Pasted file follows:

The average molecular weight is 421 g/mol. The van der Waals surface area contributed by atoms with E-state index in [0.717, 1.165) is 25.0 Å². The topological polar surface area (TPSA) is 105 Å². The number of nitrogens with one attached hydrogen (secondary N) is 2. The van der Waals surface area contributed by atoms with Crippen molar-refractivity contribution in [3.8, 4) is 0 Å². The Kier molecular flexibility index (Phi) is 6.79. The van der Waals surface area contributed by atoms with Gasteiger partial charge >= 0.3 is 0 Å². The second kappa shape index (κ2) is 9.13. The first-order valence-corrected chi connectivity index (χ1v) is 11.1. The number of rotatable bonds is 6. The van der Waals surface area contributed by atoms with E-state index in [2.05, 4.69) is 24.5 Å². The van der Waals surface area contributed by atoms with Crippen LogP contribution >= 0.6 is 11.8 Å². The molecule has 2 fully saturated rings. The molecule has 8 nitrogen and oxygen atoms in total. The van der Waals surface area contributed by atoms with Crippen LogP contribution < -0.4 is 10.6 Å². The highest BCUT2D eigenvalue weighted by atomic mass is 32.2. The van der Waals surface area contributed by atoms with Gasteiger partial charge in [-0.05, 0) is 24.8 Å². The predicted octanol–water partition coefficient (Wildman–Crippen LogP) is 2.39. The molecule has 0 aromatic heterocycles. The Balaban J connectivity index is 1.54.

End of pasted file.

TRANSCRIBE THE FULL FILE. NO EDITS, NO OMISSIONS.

The average molecular weight is 421 g/mol. The van der Waals surface area contributed by atoms with E-state index in [0.717, 1.165) is 25.0 Å². The topological polar surface area (TPSA) is 105 Å². The number of nitrogens with one attached hydrogen (secondary N) is 2. The van der Waals surface area contributed by atoms with Crippen molar-refractivity contribution in [3.8, 4) is 0 Å². The Kier molecular flexibility index (Phi) is 6.79. The van der Waals surface area contributed by atoms with Gasteiger partial charge >= 0.3 is 0 Å². The second kappa shape index (κ2) is 9.13. The first-order valence-corrected chi connectivity index (χ1v) is 11.1. The number of rotatable bonds is 6. The van der Waals surface area contributed by atoms with E-state index in [2.05, 4.69) is 24.5 Å². The van der Waals surface area contributed by atoms with Crippen LogP contribution >= 0.6 is 11.8 Å². The molecule has 2 fully saturated rings. The molecule has 8 nitrogen and oxygen atoms in total. The van der Waals surface area contributed by atoms with Crippen LogP contribution < -0.4 is 10.6 Å². The highest BCUT2D eigenvalue weighted by atomic mass is 32.2. The van der Waals surface area contributed by atoms with Gasteiger partial charge in [-0.05, 0) is 24.8 Å². The predicted octanol–water partition coefficient (Wildman–Crippen LogP) is 2.39. The molecule has 0 aromatic heterocycles. The Balaban J connectivity index is 1.54.